Burma or Myanmar?
The country has been known for centuries in English as ‘Burma’, but in 1989 the military government decided, as part of a campaign to eradicate the remnants of the colonial past, to make the official English name ‘Myanmar’, the same as it is pronounced in the official language i.e. Burmese – or as it is now known, Myanmar language. This is rather like making Germany’s official name ‘Deutschland’. This is the name by which the country is now known in the UN and other international organisations. However Burma Children’s Fund has chosen to use the name Burma and the other historic names because most of our supporters find this approach more familiar. Also for the many World War 2 vet¬erans and their relatives the original place names of battles trigger special memories of their comrades.
A good website to get information about Burma is run by the Britain Burma Society www.shwepla.net. This site provides a version using the name Myanmar with revised place naming and also an alternative site using the name Burma with historic place naming.
Located in South East Asia, Burma is naturally beautiful and culturally rich. It shares borders with India and Bangladesh to the North and West. China is on its North Eastern border and Laos and Thailand lie to the East. There is a long Southern coastal strip facing the Andaman Sea and the central heartland is ‘anyar’ – which is the dry zone from about Shwebo to Prome.
There are three main seasons:
The Hot Season from March to May when temperatures are around 30-35 degrees centigrade and there is little rainfall
The Rainy Season from June to September when temperatures are around 25-30 degrees centigrade; the monsoon rain falls in torrents with as much as 60 centimetres falling in the month of July in Rangoon
The Cool Season when temperatures are around 20-25 degrees centigrade and there is little rainfall
Burma has a variety of landscapes with huge mountainous areas in the North and West. The Himalayas rise in the North of Burma where there are some mountains over 5000 metres high. Rivers flow from the mountains in the North, including the 1300 mile Irrawaddy which empties into the river delta and floodplains in the South.
The name ‘Irrawaddy’ means the river of refreshment’ it has been Burma’s transport lifeline for people and goods for centuries. Boats have been navigating the river throughout most of Burma’s history. The oarsmen and ferry boat captains need to be constantly alert for the shifting sand banks and the mist which falls and lifts rapidly in the dry season. The Irrawaddy today is mainly used to transport people and goods, including teak logs which are floated down parts of it. It links the upper parts of Burma with the delta area. A number of holiday boats travel the length of the Irrawaddy and at certain times of year can navigate nearly up to the border with India.
In the 19th Century the British changed its mainly domestic use by building canals and embankments. Rice was planted on a vast scale with eight million acres of paddy producing rice crops which made the area the rice bowl of Asia at the time. During World War 2, and since then, rice production has declined; mainly domestic crops are now grown along the banks of the Irawaddy.
Monsoon forests, which have a dry season of three months or more, occupy the area between Rangoon and Myitkyina. Peninsular Burma, to the South of Moulmein is mainly an area of rainforest. Teak and other hardwoods grow in the forest areas which occupy some forty percent of the landscape.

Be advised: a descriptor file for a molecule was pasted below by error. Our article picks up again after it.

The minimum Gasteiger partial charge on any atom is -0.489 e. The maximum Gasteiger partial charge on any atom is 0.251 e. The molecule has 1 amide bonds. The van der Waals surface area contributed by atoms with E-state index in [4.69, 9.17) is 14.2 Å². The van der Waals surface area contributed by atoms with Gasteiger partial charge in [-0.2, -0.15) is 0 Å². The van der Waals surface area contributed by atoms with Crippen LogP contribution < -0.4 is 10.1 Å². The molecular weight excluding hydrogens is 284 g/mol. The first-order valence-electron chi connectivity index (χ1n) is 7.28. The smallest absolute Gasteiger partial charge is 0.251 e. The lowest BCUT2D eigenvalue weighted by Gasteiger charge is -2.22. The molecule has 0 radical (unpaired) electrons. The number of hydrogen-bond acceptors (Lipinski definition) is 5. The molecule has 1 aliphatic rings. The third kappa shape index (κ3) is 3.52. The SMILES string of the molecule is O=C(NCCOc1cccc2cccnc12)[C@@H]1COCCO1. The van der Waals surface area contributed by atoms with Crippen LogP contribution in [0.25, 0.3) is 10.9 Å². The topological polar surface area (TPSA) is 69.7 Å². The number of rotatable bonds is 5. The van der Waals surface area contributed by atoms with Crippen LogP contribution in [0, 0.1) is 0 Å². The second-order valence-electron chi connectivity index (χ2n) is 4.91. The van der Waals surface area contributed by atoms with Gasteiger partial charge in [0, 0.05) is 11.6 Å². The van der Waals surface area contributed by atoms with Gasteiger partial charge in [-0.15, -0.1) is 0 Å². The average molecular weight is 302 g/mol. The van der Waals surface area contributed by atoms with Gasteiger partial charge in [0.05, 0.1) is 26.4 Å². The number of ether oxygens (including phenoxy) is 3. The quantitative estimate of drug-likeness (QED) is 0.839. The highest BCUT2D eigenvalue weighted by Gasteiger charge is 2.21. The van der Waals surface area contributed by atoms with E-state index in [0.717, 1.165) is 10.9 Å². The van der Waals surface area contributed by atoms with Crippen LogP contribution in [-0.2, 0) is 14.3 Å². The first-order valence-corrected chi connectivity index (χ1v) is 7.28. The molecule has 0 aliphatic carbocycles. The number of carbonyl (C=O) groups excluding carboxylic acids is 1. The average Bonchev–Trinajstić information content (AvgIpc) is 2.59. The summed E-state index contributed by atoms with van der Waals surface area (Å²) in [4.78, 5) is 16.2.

The major cities are Rangoon [Yangon], Mandalay, Bassein [Pathein], Moulmein] Mawlamyaing], Taunggyi, Myitkyina and Akyab [Sittwe] the latter on the West coast. However a new capital city is being built in central Burma called Pyinmana, situated between Rangoon and Mandalay
There has been no census for over twenty years, and population estimates vary between about 48 and 54 million with about 70% living in rural areas. The government recognizes some 135 ethnic groups in the country. About 70% of the population is descended from the Bamar who arrived in Burma from Central Asia and Tibet before the 15th century. Apart from Chinese and Indians many of the minority ethnic groups live in the hills.
About 90% of the population are Buddhists, 7% Christian and about 3% are other religions including Spirit worshipers and some Muslims who mainly live in the West of Burma close to Bangladesh
Burma is a land of Pagodas. Burma’s most sacred Buddhist shrine is the Shwedagon Pagoda in Rangoon which Kipling called ‘The Golden Mystery’. It is thought to have its origins 2500 years ago. Successive Kings increased its height and in 1871 King Mindon added a new tier bringing its height to some 98 metres. It is covered with 60 tons of gold leaf and the top is adorned with rubies, diamonds and other precious stones & jewellery.
There are pagodas throughout Burma and they are found in almost every town and village. On the East bank of the Irrawaddy lies the ancient capital of Bagan which has been described as ‘a place of exquisite ruins’. Some four thousand pagodas and stupas fill the landscape. Bagan was founded in 849AD. At the height of the eleventh century empire there were an estimated five thousand temples there, which had been built by successive dynasties in a variety of architectural styles – Indian, Mon and Burmese. In 1975 an earthquake destroyed a large number of temples and, although some have been restored, others have gone forever.